Some continue to argue: "No, you believe that there is a substance underneath your perception." But the very act of believing arises because there are things we cannot see, for example, a person's intentions or motives. There are causes that we do not always see, and so we make inferences, and we trust those inferences; but inferences have to be tested. In other words, we require some empirical evidence for the belief so that it may cease to be a belief and become "knowledge". For example, I heard a knock at the door, and I believe it is the kid next door playing games again. That hypothesis has to be tested, and so I study the footage from the outdoor camera. I see it is him after all; I no longer believe it is him, I know it is him. Granted, the process of moving from belief in a hypothesis to knowledge is rarely so simple, and most of what we believe remains belief. My point, however, is that one is not justified in claiming that we believe there is a substance behind the perception, that is, behind the red, the wide surface that is round, the hardness, etc., because belief is intelligible only against the background of perception. Distinguishing substance from accident and then taking substance out of the picture entirely is arbitrary. On what basis does a person claim that "substance" is "a belief"? The answer is: "On the basis that I cannot see the substance". But that is precisely the point; I can see the substance; that is precisely what I see. I don't see red, just as I cannot show you red; I see an apple that is red, and I can show you an apple that is red, that is, a red thing. Thing or substance is in the mind because it is first in sense perception.

Moreover, if we did not perceive substances or beings, then we could not make a distinction between a perception and an illusion - or hallucination. Those two concepts would remain unintelligible except against the background of what is not an illusion or hallucination, namely, an ordinary perception.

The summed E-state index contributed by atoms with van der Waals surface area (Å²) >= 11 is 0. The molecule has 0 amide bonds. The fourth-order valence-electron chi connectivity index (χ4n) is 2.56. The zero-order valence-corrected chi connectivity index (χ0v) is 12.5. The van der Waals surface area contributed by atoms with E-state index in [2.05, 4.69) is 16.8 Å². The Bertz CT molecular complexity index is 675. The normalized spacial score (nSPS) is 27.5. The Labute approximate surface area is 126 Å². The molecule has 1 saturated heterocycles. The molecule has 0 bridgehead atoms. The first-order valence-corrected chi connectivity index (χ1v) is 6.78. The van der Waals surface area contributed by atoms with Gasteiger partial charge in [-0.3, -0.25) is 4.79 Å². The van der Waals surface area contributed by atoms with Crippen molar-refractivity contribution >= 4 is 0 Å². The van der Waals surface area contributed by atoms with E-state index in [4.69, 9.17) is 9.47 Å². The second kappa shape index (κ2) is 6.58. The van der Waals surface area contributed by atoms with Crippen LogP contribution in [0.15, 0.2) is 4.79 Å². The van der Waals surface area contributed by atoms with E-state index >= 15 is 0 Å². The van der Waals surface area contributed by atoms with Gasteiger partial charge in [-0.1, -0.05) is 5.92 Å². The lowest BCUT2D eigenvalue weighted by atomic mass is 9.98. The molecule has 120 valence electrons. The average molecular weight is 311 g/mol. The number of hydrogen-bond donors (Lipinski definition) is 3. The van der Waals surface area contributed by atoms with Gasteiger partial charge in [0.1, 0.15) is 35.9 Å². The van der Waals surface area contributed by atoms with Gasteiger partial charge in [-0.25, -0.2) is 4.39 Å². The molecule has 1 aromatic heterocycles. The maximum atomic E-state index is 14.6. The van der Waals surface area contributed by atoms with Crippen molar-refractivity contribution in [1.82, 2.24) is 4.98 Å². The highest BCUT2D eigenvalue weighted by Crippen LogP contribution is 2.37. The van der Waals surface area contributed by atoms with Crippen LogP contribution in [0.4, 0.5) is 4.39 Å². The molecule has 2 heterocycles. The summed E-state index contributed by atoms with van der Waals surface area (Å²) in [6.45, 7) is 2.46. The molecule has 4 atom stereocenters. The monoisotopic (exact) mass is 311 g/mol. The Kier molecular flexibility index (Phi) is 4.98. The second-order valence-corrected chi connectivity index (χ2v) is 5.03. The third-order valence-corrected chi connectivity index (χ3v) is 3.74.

There is more to what we see, however, than the simple content of a perception. There is very often an active interpreting that takes place, one that often leads to a misperception, using perception in a much wider sense. After speaking with a professor about student participation and interest, I found that although I disagreed with his claim that students today are indifferent, I was nonetheless unconsciously influenced by his claim, which was an inference, a hypothesis formulated on the basis of some evidence; as such, it required testing. Now it is possible that my rejection of his hypothesis was not based on as much evidence as he had to support his claim, but on fear - I don't want to believe that students are indifferent. Nevertheless, his claim was there in the back of my mind, and one day the students of my class were simply not answering any questions; all I got from them were blank stares. I noticed one student in particular; what I perceived was a student who was utterly bored, unmotivated, not interested, completely indifferent, and that perception caused me to feel angry: "Why is he here if he is not interested in philosophy? Does he expect me to do a song and dance for him? Does he expect me to just deposit information without any contribution or inquiry on his part?" His apathy continued, and I eventually reacted with anger and warned him, only to find out later, at the end of the period, that he was not bored at all, not indifferent, but feeling terribly sick and about to vomit. He was very polite, as he always has been, but he simply did not know what was wrong with him that morning.

I perceived a bored and indifferent student. I misperceived. My perception was "theory-laden", for a hypothesis was there in the back of my mind ready to mould the data provided by my senses. I did not, however, perceive a bored and indifferent student, but a sick student who was coming down with something. My perception was in part a construct, for it was under the influence of an inference at the back of my mind, one that had only a probability of being true, an inference that required testing or further evidence, and one that was not mine to begin with, but someone else's.

My perception was accompanied by an interpretation. Do we ever perceive anything without expounding on it, that is, without explaining it in some way, without interpreting it, unpacking what it possibly means? Do we ever perceive without constructing a narrative? Is there really such a thing as a neutral observation? For the most part at least, I don't think there is. And so although I would argue that absolute skepticism is indefensible, I believe it is very important to cultivate a healthy skepticism in the face of our own knowledge claims. Our perceptions are very often - if not always - mixed with narrative constructions and influenced by unarticulated hypotheses.